“I feel like I’m taking my life into my own hands just by crossing the road,” says a disabled woman who wants safer crossings around Wellington.
Catherine Soper lives with cerebral palsy and visual impairment. She sometimes waits up to 15 minutes to cross the road safely in Roseneath, where she lives.
She had a crush in February as she crossed the road from the bus stop near her home.
She had crossed halfway and then realized that a car was coming. Instead of stopping, despite Soper holding a red and white cane, the car swerved around her and three other cars followed her, with one car beeping her to pull away.
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The lack of pedestrian crossings along busy roads was “so frustrating”, she said.
Soper first approached Wellington City Council in 2020 with a request for a safe pedestrian crossing near his home.
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After being contacted by Thinga council media spokesman said there were plans to install a new zebra crossing in Balaena Bay as part of the Evans Bay walking and cycling paths project.
“At this stage of planning, the crossing may be near 98 Evans Bay Parade and the bus stop. We will communicate with local residents once plans are finalized and before construction begins. We expect work on this section of Evans Bay Parade to begin later this year.
Soper was cautiously optimistic about the news.
“It’s good to know that they are planning to do this but I obviously hope it happens as soon as possible because when I first contacted them in early 2020 they said there had plans in place, but now it’s 2022 and nothing has happened.”
The call for safer pedestrian crossings also comes after a coroner recently released a finding that the death of an Auckland wheelchair user could have been prevented.
Four years ago, William Wiki Teoi was hit by a car while crossing East Tamaki Rd in Ōtara and later died at Middlemore Hospital of heart failure in March 2018.
The 84-year-old had attempted to cross the busy dual carriageway because a nearby pedestrian crossing was not accessible in his wheelchair.
At the time, Auckland Transport announced that it would upgrade the crossing and renew the road markings. So far none of these things have been done.
TA spokeswoman Natalie Polley said she acknowledged the coroner’s findings and called Wiki Teoi’s death an “absolute tragedy”.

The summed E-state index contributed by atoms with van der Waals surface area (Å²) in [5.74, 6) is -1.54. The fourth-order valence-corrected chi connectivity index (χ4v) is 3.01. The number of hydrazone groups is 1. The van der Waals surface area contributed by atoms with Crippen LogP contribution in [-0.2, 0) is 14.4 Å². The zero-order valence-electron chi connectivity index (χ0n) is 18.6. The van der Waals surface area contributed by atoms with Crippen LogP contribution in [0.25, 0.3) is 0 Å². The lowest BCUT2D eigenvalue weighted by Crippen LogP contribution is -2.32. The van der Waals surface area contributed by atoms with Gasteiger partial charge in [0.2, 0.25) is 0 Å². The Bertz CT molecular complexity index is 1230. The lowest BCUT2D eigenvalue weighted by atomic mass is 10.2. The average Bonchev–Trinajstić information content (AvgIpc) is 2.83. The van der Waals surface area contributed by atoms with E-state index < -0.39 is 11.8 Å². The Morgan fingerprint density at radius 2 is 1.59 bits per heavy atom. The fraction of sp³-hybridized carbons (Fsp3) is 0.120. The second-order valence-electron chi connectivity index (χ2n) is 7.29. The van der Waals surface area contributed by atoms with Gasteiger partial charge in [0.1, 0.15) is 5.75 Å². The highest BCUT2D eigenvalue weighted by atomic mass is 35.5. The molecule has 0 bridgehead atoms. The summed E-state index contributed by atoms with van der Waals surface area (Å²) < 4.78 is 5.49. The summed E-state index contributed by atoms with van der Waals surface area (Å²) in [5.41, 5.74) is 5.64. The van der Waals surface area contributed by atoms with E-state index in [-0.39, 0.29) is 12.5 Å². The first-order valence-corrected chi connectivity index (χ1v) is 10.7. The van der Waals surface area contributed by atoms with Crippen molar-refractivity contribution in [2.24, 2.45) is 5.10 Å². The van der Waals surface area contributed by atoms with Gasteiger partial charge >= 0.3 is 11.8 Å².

Polley said the security upgrade was in an advanced stage of development and AT expected to update the community on the progress in the coming months.
Soper said hearing about the Auckland pedestrian’s death was “horrific”.
“If something’s wrong, it could easily be me.”
Vivian Naylor is a wheelchair user and accessibility consultant.
She said the time it takes to install a pedestrian crossing depends on several factors, including the proposed location of the crossing.
Usually a pedestrian count is done to find out how many people were likely to use a level crossing in the area.
“But we don’t know who isn’t using the area because frankly they don’t feel safe,” she said.
“And any crosswalk that isn’t a crosswalk on a busy road requires a lot of skill and a great ability to judge the speed of oncoming traffic. Can you physically cross the road before this vehicle lands on you or very close?
“It’s not just people with disabilities… it’s more than that. If you don’t have the ability to see the distance, you can’t judge the distance and speed at which a car is coming, or you don’t have the physical ability to move quickly, and that applies to people of all age groups crossing the roads is really difficult.
She said cost was also a factor in deciding whether or not to install a crosswalk.
“It’s always money and resources and everything that gets in the way,” Naylor said.
“Unfortunately, that takes energy, coordination and commitment, and it shouldn’t be that way. But if AT is working on numbers, the numbers don’t justify it, there is another place where it looks like the money should be spent that is more urgent than this, it will just be pushed aside.
She said people could provide feedback on accessibility to Auckland Transport’s Capital Projects Accessibility Group, of which she is a member, to raise awareness and draw the group’s attention to accessibility issues. Alternatively, people can contact CCS Disability Action for feedback on accessibility issues.